In speculating about Korean music’s prospects in the US, I wrestle with my hip instinct to crow about how I knew about all of this K-pop business before it was on the tastemaker blogs’ radar. Also present and accounted for is the urge to contrast Korean aspirations  with those of the Japanese, whose biggest hit in the American market was Kyu Sakamoto’s “Ue O Muite Aruko” at a fluke #1 for three weeks in 1963. I’m not remotely qualified to comment with authority on any of the above. I will briefly note that Korean groups are working with Diplo (the producer miraculously capable of coaxing good music out of Usher), while a new sensation in Japan is Hatsune Miku, a holographic projection, which I should have seen coming a mile away (let’s be honest, I did see it coming. I first saw Macross Plus a decade ago, but that was cartoons, people). If different markets ask different things from their pop performers, or their pop moe holograms then it’s not my place to pass judgment.

Korean producers have proven rapidly adaptable in appropriating the bells and whistles of American and European pop music – autotune, dubstep-style bass drops, that stupid chirping square-wave noise LMFAO has been using – into their artists’ repertoire. The tone of the charts ricochets between hyper-cutesy bubblegum, hard-edge sex danger and syrupy ballads. Lots and lots and lots of goddamned ballads.

I’ve fallen hard for the boisterously feminine groove of Girls’ Generation’s “Gee” and the demented tonal shifts wedged into Davichi’s “8282” and “Time Please Stop.” IU is capable of twee grandeur. 2NE1 provided the anthem for my inner bad bitch. Boyfriend is cute. Super Junior is hot. Wonder Girls’ “Be my Baby” is pure, unrestrained bliss. The music triggers involuntary nostalgia and packages familiar hip hop and R&B melodies to a sophisticated, hopped-up electronic dance beat, but still the music is fresh, playful, at a slight remove from dreary American pop, which prattles on about the club, invoking an hour-long line for the washroom.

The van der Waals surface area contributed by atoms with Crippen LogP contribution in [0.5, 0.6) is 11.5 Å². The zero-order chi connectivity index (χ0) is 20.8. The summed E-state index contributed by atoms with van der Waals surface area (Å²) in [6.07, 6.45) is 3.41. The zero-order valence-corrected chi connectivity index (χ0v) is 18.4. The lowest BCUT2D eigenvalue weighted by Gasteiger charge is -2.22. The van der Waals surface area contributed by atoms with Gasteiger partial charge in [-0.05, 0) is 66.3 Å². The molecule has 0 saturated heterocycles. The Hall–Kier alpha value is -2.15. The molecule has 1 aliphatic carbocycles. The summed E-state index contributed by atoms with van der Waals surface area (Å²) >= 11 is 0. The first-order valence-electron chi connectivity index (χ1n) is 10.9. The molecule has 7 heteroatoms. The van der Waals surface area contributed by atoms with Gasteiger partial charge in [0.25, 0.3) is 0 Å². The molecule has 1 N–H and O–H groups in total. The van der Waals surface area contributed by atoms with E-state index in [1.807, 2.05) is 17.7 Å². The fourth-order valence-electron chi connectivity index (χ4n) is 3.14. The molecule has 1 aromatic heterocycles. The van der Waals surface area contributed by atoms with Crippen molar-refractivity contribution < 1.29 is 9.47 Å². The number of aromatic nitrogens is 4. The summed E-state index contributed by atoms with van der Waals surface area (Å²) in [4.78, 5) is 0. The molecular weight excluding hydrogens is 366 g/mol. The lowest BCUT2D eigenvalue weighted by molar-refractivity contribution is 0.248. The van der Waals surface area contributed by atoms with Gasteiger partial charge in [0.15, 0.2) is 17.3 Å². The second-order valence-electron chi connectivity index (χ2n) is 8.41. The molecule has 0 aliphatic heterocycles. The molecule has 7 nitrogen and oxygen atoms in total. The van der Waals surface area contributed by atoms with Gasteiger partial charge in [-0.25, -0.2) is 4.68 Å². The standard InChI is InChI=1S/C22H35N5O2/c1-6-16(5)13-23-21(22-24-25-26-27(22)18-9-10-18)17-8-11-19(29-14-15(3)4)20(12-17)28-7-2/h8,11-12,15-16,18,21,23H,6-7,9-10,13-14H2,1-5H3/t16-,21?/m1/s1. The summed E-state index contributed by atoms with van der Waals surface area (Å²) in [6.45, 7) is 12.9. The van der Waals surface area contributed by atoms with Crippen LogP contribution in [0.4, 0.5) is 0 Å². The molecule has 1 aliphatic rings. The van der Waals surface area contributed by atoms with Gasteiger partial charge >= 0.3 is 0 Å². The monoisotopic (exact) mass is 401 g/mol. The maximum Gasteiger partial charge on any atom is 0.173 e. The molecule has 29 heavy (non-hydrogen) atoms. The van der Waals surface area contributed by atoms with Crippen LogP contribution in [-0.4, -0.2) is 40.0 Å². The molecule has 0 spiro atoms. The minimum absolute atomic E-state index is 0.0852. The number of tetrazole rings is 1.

K-pop artists go through rigorous training for years while I mime along to the dancing at home in my spare time. The cadence of Korean is pleasant and unfamiliar, but most of all, so is the world of these confident, insanely stylish, physically fit performers. There is a transparent element of escapism in my appreciation for the dancing, which is more often than not stunning. Sometimes I want to watch a group dance, other times I want to be the one dancing like that. Am I going through some creepy quarter-life crisis, reliving my teen years as if I were worshiping Miss A instead of the devil? Loving K-pop is helping me sort out how I experience my own gender queering, and I’m healthier and happier now than I ever was before I tried the green eggs. It’s a dismal world that asks people to logically explain why a certain music makes them feel good. There’s just something special about it. Probably the visors.

 

 

*That translation/romanization comes from youtube users Ffusionnz and TheKpopSubber3.